They tend to be too immersed online, so when do they spend time in real life?
“The balance is crucial,” Alignay said.
So, what’s a parent to do? “Do not fight your kids’ battles,” Alignay advised.
“Parents need social skills. Gen Z may be ‘born into social media,’ but studies have shown that increases in depression are directly correlated with increase in social media use.
“Without enough physical activity, there is no dopamine, endorphins, or happy hormones that naturally occur from exercise, relating to others, or participating in sports.
“Kids today tend to ignore their parents’ stare or tone of voice as warning signals because they have no empathy. They are not receptive to social cues because they are too immersed in gadgets. They need to be trained, to be reminded consistently,” Alignay said.
Kids today are immersed in thoughtless social networking, such as self-centered displays of purchases/gifts and carefully curated online identities, which can lead to depression and a form of addiction.
Gaming addictions now exist, with some people being online for over six hours a day, who no longer hold eye contact, and are unable to do well in other areas of their lives.
“We cannot confine our kids in our world,” Alignay said. Instead, she advised parents to educate their kids about privacy concerns and how they leave digital footprints.
“From grades 1 to 3, kids are curious, not malicious. They think knowing ‘forbidden’ words is cool…”
It is only in Grade 5, she added, when the reproductive system is discussed in the classroom, and students tend to put malice it.
What about family issues and risk-taking behavior like unprotected sex, slashing, alcohol—how are we tackling these issues with our kids?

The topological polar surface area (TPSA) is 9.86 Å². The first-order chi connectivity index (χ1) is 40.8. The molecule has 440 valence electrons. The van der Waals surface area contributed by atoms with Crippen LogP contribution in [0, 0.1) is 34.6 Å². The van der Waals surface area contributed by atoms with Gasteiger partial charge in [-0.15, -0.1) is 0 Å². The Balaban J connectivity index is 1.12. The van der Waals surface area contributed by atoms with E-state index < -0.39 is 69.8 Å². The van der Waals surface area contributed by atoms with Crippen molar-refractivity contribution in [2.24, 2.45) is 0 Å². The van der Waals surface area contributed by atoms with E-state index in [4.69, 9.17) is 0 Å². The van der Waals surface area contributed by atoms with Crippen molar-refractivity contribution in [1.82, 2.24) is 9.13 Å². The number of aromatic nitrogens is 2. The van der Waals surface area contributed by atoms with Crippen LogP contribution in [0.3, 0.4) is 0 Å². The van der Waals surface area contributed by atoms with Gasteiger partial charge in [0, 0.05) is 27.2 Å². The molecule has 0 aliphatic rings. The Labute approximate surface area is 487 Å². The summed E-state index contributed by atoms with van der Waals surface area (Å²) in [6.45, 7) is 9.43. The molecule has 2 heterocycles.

Alignay stressed that we must be able to raise kids who are equipped to thrive in the world despite such challenges.
The reality is that parents had rigid compartments in their belief system while growing up: crushes, love, and marriage.
When a child asks, “Mom, what is sex?,” the answer sometimes is, “Where did you learn that? That’s not appropriate for your age.” So, the child’s take-away from the question is that it’s wrong.
Alignay spoke about a girl she was counseling. The girl said she appreciated that those who made her out of love were the same people who talked to her about sex. Alignay said she believes the girl will be able to decipher what is good and bad information.
Sexuality, as taught in catechism, “affects all aspects of the human person in the unity of his body and soul.”
“Sexual drive is a gift from God,” St. John Paul the Great said. “Sexual urge must never be separated from love—the desire to do what is best for the other.”
Meanwhile, St. John Paul II said: “A person’s rightful due is to be treated as an object of love, not as an object for use.”
“We are all sexual beings,” Alignay said. “It doesn’t only happen when we have sex. We have dignified souls and bodies. It concerns the capacity to love and to procreate, and in a more general way, the aptitude for forming bonds of communion with others.”